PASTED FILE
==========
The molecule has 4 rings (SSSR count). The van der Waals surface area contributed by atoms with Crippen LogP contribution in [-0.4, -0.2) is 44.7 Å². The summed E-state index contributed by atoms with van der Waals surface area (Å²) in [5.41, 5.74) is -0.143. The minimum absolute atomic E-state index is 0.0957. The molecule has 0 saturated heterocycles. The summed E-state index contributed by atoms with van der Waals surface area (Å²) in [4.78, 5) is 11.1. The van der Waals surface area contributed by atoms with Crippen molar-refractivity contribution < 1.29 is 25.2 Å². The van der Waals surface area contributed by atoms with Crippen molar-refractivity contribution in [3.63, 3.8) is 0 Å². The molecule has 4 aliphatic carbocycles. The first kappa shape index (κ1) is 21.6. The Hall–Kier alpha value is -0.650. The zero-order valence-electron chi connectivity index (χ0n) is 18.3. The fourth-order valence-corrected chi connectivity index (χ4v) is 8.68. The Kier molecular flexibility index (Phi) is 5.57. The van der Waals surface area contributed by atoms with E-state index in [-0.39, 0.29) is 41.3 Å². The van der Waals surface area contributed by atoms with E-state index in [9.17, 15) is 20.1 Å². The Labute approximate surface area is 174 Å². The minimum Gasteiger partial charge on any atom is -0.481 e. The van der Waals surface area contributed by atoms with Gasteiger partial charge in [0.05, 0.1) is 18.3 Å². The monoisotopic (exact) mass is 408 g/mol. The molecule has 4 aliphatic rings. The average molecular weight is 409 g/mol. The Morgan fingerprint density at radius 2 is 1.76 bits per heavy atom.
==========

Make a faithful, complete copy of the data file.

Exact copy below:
The molecule has 4 rings (SSSR count). The van der Waals surface area contributed by atoms with Crippen LogP contribution in [-0.4, -0.2) is 44.7 Å². The summed E-state index contributed by atoms with van der Waals surface area (Å²) in [5.41, 5.74) is -0.143. The minimum absolute atomic E-state index is 0.0957. The molecule has 0 saturated heterocycles. The summed E-state index contributed by atoms with van der Waals surface area (Å²) in [4.78, 5) is 11.1. The van der Waals surface area contributed by atoms with Crippen molar-refractivity contribution < 1.29 is 25.2 Å². The van der Waals surface area contributed by atoms with Crippen molar-refractivity contribution in [3.63, 3.8) is 0 Å². The molecule has 4 aliphatic carbocycles. The first kappa shape index (κ1) is 21.6. The Hall–Kier alpha value is -0.650. The zero-order valence-electron chi connectivity index (χ0n) is 18.3. The fourth-order valence-corrected chi connectivity index (χ4v) is 8.68. The Kier molecular flexibility index (Phi) is 5.57. The van der Waals surface area contributed by atoms with E-state index in [-0.39, 0.29) is 41.3 Å². The van der Waals surface area contributed by atoms with E-state index in [9.17, 15) is 20.1 Å². The Labute approximate surface area is 174 Å². The minimum Gasteiger partial charge on any atom is -0.481 e. The van der Waals surface area contributed by atoms with Gasteiger partial charge in [0.05, 0.1) is 18.3 Å². The monoisotopic (exact) mass is 408 g/mol. The molecule has 4 aliphatic rings. The average molecular weight is 409 g/mol. The Morgan fingerprint density at radius 2 is 1.76 bits per heavy atom.